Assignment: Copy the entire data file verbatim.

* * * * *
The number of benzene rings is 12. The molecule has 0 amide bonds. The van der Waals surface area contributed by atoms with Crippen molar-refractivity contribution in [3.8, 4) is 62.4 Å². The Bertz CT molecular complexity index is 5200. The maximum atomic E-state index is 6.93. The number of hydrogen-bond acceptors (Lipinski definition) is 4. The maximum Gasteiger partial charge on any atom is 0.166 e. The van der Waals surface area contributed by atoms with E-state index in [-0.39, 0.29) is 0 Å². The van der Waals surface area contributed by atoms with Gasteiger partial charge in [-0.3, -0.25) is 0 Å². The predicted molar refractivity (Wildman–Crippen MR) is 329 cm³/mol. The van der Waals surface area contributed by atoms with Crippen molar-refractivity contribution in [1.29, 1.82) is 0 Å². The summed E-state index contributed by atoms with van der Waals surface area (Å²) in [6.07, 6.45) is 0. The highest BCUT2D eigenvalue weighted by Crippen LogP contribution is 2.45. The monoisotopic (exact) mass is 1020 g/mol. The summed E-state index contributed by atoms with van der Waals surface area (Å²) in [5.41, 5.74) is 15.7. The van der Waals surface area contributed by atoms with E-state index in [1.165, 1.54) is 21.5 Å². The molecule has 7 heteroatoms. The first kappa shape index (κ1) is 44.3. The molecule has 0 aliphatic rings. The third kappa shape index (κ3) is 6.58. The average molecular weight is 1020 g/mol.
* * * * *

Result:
The number of benzene rings is 12. The molecule has 0 amide bonds. The van der Waals surface area contributed by atoms with Crippen molar-refractivity contribution in [3.8, 4) is 62.4 Å². The Bertz CT molecular complexity index is 5200. The maximum atomic E-state index is 6.93. The number of hydrogen-bond acceptors (Lipinski definition) is 4. The maximum Gasteiger partial charge on any atom is 0.166 e. The van der Waals surface area contributed by atoms with E-state index in [-0.39, 0.29) is 0 Å². The van der Waals surface area contributed by atoms with Gasteiger partial charge in [-0.3, -0.25) is 0 Å². The predicted molar refractivity (Wildman–Crippen MR) is 329 cm³/mol. The van der Waals surface area contributed by atoms with Crippen molar-refractivity contribution in [1.29, 1.82) is 0 Å². The summed E-state index contributed by atoms with van der Waals surface area (Å²) in [6.07, 6.45) is 0. The highest BCUT2D eigenvalue weighted by Crippen LogP contribution is 2.45. The monoisotopic (exact) mass is 1020 g/mol. The summed E-state index contributed by atoms with van der Waals surface area (Å²) in [5.41, 5.74) is 15.7. The van der Waals surface area contributed by atoms with E-state index in [1.165, 1.54) is 21.5 Å². The molecule has 7 heteroatoms. The first kappa shape index (κ1) is 44.3. The molecule has 0 aliphatic rings. The third kappa shape index (κ3) is 6.58. The average molecular weight is 1020 g/mol.